Trans activists have accused the BBC of 'transphobia' after the broadcaster published an article about lesbians who felt pressured into having sex with trans women.
More than 8,000 people signed an open letter to the broadcaster after journalist Caroline Lowbridge wrote an article describing the pressures three lesbian women had allegedly faced from trans women to have sex.
In the piece, Ms Lowbridge attempted to discover how 'widespread' the issue was across the country and said several people had contacted her about the pressures to 'accept the idea that a penis can be a female sex organ'.
The author acknowledged it was 'difficult to determine the true scale of the problem' and referred to a survey carried out by the campaigning group Get the L Out - which reported 56 per cent of respondents had felt pressured or been coerced into accepting a trans woman as a sexual partner.
But more than 8,000 people have now signed an open letter condemning the piece and accused the BBC of 'transphobia'.
The BBC is facing a backlash after it published an article which described the pressures three lesbian women had allegedly faced from their trans partners into having sex
In her article Ms Lowbridge spoke to three women, who used aliases, and said they had experienced a backlash after stating they would not want to have sex with a trans woman.
Jennie, a lesbian who is only attracted to women who are biologically female, said she had been described as transphobic, a genital fetishist, a pervert and a 'terf' - a trans exclusionary radical feminist.
She told the BBC: 'I've had someone saying they would rather kill me than Hitler.
'They said they would strangle me with a belt if they were in a room with me and Hitler. That was so bizarrely violent, just because I won't have sex with trans women.'
Another woman, who used the name Chloe, told the BBC she felt so pressured she ended up having sex with a trans woman at university after repeatedly explaining she was not interested.
She added: 'I felt very bad for hating every moment, because the idea is we are attracted to gender rather than sex, and I did not feel that, and I felt bad for feeling like that.'
Ms Lowbridge said those affected had told her 'the pressures came from a minority of trans women'.
The open letter read: 'Dear BBC Upper Management and Editorial Staff,
'The day this open letter is being written, you published an article on the BBC News website by Caroline Lowbridge titled ''We're being pressured into sex by some trans women''.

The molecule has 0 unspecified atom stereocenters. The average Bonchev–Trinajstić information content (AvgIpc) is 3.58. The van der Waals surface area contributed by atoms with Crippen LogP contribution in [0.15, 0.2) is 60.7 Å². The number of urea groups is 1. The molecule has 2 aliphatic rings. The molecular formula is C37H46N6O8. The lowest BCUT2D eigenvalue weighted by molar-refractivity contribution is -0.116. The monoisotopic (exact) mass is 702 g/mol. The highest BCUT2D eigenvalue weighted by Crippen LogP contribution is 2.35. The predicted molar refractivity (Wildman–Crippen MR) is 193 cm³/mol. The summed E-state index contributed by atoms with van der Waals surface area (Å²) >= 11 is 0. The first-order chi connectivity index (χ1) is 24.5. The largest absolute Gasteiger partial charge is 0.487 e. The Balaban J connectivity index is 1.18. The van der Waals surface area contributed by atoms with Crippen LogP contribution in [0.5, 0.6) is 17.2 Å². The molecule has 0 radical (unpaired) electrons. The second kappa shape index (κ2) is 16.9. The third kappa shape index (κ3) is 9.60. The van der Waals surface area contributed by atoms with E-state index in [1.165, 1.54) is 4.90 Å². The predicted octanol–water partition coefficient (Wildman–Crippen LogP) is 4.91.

More than 8,000 people have signed an open letter condemning the article
'The article headline may use the word ''some'', but the clear implication of the article and its headline is that transgender women as a minority group pose a threat to cisgender lesbians, and should therefor have their rights restricted in the UK.
'The implications proposed by this article suggest that transgender women generally pose a risk to cisgender lesbians in great enough numbers that it is newsworthy, and something the general public should consider as a common occurrence rather than a matter of incredibly rare, isolated experiences.'
The letter went on to say that the article 'dangerously frames this as a widespread issue' while acknowledging that there is' no actual evidence to that effect outside of isolated claims.'
It added: 'We do not dispute the claim that there are likely isolated cases of cisgender lesbians who have been pressured in the past into sex by transgender women who viewed their genital preference as transphobic, however to paint this as a widespread occurrence, or the norm, is incredibly dangerous.'
A BBC spokesperson said: 'The article looks at a complex subject from different perspectives and acknowledges it is difficult to assess the extent of the issue.
'It includes testimony from a range of different sources and provides appropriate context. It went through our rigorous editorial processes.
'It is important that journalism looks at issues - even where there are strongly held positions.
'The BBC is here to ensure debate and to make sure a wide a range of voices are heard.'